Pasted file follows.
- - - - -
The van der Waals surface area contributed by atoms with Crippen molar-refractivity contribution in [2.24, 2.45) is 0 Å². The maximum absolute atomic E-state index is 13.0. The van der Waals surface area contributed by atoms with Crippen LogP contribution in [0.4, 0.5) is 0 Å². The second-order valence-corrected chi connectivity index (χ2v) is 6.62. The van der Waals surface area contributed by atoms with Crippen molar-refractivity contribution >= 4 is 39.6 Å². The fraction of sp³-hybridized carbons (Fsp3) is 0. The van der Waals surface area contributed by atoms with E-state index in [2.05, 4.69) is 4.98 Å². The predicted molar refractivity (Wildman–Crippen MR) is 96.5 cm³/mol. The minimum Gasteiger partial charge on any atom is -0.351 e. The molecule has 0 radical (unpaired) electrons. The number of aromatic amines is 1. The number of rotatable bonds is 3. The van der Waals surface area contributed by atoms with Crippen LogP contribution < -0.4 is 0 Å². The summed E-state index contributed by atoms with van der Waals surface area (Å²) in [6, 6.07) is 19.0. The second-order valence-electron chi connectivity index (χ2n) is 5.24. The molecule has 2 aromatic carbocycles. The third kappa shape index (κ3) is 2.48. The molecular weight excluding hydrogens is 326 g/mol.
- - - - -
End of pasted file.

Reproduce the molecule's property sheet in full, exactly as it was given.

The van der Waals surface area contributed by atoms with Crippen molar-refractivity contribution in [2.24, 2.45) is 0 Å². The maximum absolute atomic E-state index is 13.0. The van der Waals surface area contributed by atoms with Crippen LogP contribution in [0.4, 0.5) is 0 Å². The second-order valence-corrected chi connectivity index (χ2v) is 6.62. The van der Waals surface area contributed by atoms with Crippen molar-refractivity contribution >= 4 is 39.6 Å². The fraction of sp³-hybridized carbons (Fsp3) is 0. The van der Waals surface area contributed by atoms with E-state index in [2.05, 4.69) is 4.98 Å². The predicted molar refractivity (Wildman–Crippen MR) is 96.5 cm³/mol. The minimum Gasteiger partial charge on any atom is -0.351 e. The molecule has 0 radical (unpaired) electrons. The number of aromatic amines is 1. The number of rotatable bonds is 3. The van der Waals surface area contributed by atoms with Crippen LogP contribution < -0.4 is 0 Å². The summed E-state index contributed by atoms with van der Waals surface area (Å²) in [6, 6.07) is 19.0. The second-order valence-electron chi connectivity index (χ2n) is 5.24. The molecule has 2 aromatic carbocycles. The third kappa shape index (κ3) is 2.48. The molecular weight excluding hydrogens is 326 g/mol.